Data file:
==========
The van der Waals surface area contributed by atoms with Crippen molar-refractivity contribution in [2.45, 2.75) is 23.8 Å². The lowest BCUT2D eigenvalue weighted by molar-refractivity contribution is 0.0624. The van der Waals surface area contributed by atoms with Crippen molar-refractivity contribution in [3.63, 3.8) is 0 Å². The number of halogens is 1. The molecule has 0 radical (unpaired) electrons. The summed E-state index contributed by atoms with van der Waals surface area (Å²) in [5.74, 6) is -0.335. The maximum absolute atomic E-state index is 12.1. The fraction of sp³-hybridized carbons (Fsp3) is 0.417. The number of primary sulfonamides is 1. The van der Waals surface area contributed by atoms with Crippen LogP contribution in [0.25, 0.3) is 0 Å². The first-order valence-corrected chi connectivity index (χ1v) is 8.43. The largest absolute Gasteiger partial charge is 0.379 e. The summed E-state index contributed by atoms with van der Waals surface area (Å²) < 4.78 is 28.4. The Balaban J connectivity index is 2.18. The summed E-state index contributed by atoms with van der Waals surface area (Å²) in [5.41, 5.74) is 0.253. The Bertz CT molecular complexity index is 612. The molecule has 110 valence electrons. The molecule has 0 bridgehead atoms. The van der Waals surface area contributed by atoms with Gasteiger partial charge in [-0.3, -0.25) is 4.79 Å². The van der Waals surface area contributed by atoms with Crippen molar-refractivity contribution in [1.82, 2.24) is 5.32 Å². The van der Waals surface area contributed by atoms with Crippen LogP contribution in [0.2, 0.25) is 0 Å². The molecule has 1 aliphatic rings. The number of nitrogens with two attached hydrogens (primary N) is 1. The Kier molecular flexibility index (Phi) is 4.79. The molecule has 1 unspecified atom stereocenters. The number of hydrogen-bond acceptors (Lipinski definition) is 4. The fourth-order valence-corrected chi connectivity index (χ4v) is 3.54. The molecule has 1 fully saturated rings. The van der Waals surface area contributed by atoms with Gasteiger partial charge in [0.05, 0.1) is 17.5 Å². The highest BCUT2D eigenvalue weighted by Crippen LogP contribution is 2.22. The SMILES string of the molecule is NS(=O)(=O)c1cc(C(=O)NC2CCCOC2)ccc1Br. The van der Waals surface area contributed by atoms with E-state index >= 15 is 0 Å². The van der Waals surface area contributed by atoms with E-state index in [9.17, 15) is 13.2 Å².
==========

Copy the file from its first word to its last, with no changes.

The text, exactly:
The van der Waals surface area contributed by atoms with Crippen molar-refractivity contribution in [2.45, 2.75) is 23.8 Å². The lowest BCUT2D eigenvalue weighted by molar-refractivity contribution is 0.0624. The van der Waals surface area contributed by atoms with Crippen molar-refractivity contribution in [3.63, 3.8) is 0 Å². The number of halogens is 1. The molecule has 0 radical (unpaired) electrons. The summed E-state index contributed by atoms with van der Waals surface area (Å²) in [5.74, 6) is -0.335. The maximum absolute atomic E-state index is 12.1. The fraction of sp³-hybridized carbons (Fsp3) is 0.417. The number of primary sulfonamides is 1. The van der Waals surface area contributed by atoms with Crippen LogP contribution in [0.25, 0.3) is 0 Å². The first-order valence-corrected chi connectivity index (χ1v) is 8.43. The largest absolute Gasteiger partial charge is 0.379 e. The summed E-state index contributed by atoms with van der Waals surface area (Å²) < 4.78 is 28.4. The Balaban J connectivity index is 2.18. The summed E-state index contributed by atoms with van der Waals surface area (Å²) in [5.41, 5.74) is 0.253. The Bertz CT molecular complexity index is 612. The molecule has 110 valence electrons. The molecule has 0 bridgehead atoms. The van der Waals surface area contributed by atoms with Gasteiger partial charge in [-0.3, -0.25) is 4.79 Å². The van der Waals surface area contributed by atoms with Crippen molar-refractivity contribution in [1.82, 2.24) is 5.32 Å². The van der Waals surface area contributed by atoms with Crippen LogP contribution in [0.2, 0.25) is 0 Å². The molecule has 1 aliphatic rings. The number of nitrogens with two attached hydrogens (primary N) is 1. The Kier molecular flexibility index (Phi) is 4.79. The molecule has 1 unspecified atom stereocenters. The number of hydrogen-bond acceptors (Lipinski definition) is 4. The fourth-order valence-corrected chi connectivity index (χ4v) is 3.54. The molecule has 1 fully saturated rings. The van der Waals surface area contributed by atoms with Gasteiger partial charge in [0.05, 0.1) is 17.5 Å². The highest BCUT2D eigenvalue weighted by Crippen LogP contribution is 2.22. The SMILES string of the molecule is NS(=O)(=O)c1cc(C(=O)NC2CCCOC2)ccc1Br. The van der Waals surface area contributed by atoms with E-state index >= 15 is 0 Å². The van der Waals surface area contributed by atoms with E-state index in [9.17, 15) is 13.2 Å².